27 March 2, 2004 Ray R. Larson SGML/XML Support INEX CAS QueryINEX CAS Query /article[about(./fm/abs,'"information retrieval" "digital libraries"')] Retrieve articles with an abstract indicating the article is about information retrieval and/or digital libraries To be relevant the retrieved articles must be about information retrieval, digital libraries or, preferably both. Articles about information retrieval from digital libraries will receive the highest relevance judgements. information retrieval,digital libraries

28 March 2, 2004 Ray R. Larson SGML/XML Support Configuration files for the Server are also SGML/XML:Configuration files for the Server are also SGML/XML: –They include tags describing all of the data files and indexes for the database. –They also include instructions on how data is to be extracted for indexing and how Z39.50 attributes map to the indexes for a given database.

29 March 2, 2004 Ray R. Larson Cheshire Configuration Files /projects/is240/GroupX/indexes /projects/is240/GroupX trec /projects/is240/ft /projects/is240/ft.CONT /projects/is240/TREC.FT.DTD ft.assoc cheshire_index/TESTDATA.history …

30 March 2, 2004 Ray R. Larson IndexingIndexing Any SGML/XML tagged field or attribute can be indexed:Any SGML/XML tagged field or attribute can be indexed: –B-Tree and Hash access via Berkeley DB (Sleepycat) –Stemming, keyword, exact keys and “special keys” –Mapping from any Z39.50 Attribute combination to a specific index –Underlying postings information includes term frequency for probabilistic searching. –SGML may include address of full-text for indexing New indexes can be easily added, or old ones deletedNew indexes can be easily added, or old ones deleted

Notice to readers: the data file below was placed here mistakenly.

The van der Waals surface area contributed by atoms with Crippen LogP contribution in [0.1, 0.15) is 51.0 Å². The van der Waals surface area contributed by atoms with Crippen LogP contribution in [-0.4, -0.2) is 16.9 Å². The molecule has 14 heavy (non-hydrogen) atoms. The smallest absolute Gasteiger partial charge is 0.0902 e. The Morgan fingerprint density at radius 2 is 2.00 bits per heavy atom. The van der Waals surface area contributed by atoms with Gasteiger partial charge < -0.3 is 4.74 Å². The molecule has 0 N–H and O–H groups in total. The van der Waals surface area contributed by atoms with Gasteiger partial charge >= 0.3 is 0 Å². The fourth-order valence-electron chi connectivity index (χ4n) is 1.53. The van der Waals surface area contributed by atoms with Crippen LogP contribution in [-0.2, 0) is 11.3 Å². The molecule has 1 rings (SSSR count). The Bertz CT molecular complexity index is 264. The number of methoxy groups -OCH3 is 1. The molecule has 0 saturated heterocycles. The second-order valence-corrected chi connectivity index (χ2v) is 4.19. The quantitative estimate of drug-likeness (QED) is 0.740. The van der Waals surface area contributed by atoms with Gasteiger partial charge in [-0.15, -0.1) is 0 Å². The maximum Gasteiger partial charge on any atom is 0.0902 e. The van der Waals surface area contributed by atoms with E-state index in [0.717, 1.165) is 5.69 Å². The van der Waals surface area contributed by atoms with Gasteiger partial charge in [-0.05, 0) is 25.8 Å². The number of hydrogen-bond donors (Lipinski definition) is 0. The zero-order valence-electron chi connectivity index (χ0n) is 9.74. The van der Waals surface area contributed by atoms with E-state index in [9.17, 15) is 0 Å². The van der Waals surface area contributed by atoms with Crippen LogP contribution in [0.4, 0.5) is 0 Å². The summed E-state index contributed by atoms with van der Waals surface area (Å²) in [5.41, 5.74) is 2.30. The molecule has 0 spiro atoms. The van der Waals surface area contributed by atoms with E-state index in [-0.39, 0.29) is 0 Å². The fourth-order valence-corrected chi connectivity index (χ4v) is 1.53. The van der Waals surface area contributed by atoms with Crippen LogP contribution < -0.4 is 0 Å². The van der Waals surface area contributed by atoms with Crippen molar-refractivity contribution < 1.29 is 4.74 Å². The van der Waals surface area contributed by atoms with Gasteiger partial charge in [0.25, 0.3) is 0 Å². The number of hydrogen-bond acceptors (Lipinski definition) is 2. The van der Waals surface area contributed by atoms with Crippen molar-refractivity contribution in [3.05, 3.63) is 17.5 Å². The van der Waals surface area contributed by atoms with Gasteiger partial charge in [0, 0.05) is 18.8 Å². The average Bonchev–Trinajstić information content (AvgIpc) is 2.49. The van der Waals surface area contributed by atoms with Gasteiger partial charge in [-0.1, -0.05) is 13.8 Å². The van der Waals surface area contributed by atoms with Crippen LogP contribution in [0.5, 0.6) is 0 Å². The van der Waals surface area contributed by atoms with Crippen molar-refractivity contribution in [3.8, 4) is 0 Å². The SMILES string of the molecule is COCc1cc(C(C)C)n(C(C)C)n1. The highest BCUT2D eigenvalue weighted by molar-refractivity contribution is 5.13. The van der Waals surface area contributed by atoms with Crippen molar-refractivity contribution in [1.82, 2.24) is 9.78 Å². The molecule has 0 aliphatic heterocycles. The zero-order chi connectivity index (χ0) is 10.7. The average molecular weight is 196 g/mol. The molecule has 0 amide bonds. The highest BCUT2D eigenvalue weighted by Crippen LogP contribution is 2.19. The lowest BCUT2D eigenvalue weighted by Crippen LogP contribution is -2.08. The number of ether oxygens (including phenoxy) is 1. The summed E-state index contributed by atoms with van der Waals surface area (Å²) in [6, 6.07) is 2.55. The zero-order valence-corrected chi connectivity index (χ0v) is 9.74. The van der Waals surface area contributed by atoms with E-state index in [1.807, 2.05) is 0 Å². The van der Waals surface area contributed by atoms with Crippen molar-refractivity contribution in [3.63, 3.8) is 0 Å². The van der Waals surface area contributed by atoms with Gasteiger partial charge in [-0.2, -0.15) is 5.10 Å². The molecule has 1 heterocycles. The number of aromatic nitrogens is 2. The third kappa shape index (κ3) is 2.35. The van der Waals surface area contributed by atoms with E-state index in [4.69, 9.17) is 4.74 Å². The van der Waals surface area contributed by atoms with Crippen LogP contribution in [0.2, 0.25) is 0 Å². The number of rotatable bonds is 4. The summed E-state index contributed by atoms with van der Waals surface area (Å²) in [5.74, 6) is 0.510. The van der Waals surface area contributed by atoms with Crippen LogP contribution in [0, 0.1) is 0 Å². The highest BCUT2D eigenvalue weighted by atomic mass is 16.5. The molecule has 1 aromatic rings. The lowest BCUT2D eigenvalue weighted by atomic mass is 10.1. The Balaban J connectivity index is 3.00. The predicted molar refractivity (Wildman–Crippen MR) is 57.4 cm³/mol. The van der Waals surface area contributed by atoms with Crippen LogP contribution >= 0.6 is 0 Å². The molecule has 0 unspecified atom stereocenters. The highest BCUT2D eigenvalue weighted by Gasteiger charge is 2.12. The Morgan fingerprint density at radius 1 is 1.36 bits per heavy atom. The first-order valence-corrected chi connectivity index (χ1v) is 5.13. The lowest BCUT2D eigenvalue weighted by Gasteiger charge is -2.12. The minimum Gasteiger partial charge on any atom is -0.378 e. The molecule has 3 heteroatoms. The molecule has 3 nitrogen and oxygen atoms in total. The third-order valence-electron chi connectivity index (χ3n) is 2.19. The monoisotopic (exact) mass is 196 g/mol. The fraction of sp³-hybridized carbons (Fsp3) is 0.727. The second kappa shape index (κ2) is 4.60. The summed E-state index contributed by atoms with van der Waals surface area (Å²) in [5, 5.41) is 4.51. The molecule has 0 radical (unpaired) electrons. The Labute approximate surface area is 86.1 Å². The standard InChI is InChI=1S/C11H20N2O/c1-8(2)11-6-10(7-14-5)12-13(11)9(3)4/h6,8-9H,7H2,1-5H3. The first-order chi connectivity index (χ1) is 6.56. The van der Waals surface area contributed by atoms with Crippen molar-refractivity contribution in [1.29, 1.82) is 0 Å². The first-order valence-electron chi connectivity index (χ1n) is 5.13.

31 March 2, 2004 Ray R. Larson Bitmapped Indexes Bitmap indexes can be used for Boolean operations where the data has only a few values and very large numbers of items with each valueBitmap indexes can be used for Boolean operations where the data has only a few values and very large numbers of items with each value Only one bit per record stored in the indexOnly one bit per record stored in the index Processed on a demand basis so only blocks with the bits needed to resolve a query are fetchedProcessed on a demand basis so only blocks with the bits needed to resolve a query are fetched

32 March 2, 2004 Ray R. Larson cheshire_index/trec.docno.index docno DOCNO …

33 March 2, 2004 Ray R. Larson cheshire_index/trec.topic.index topic … cheshire_index/topicstoplist HEADLINE DATELINE BYLINE TEXT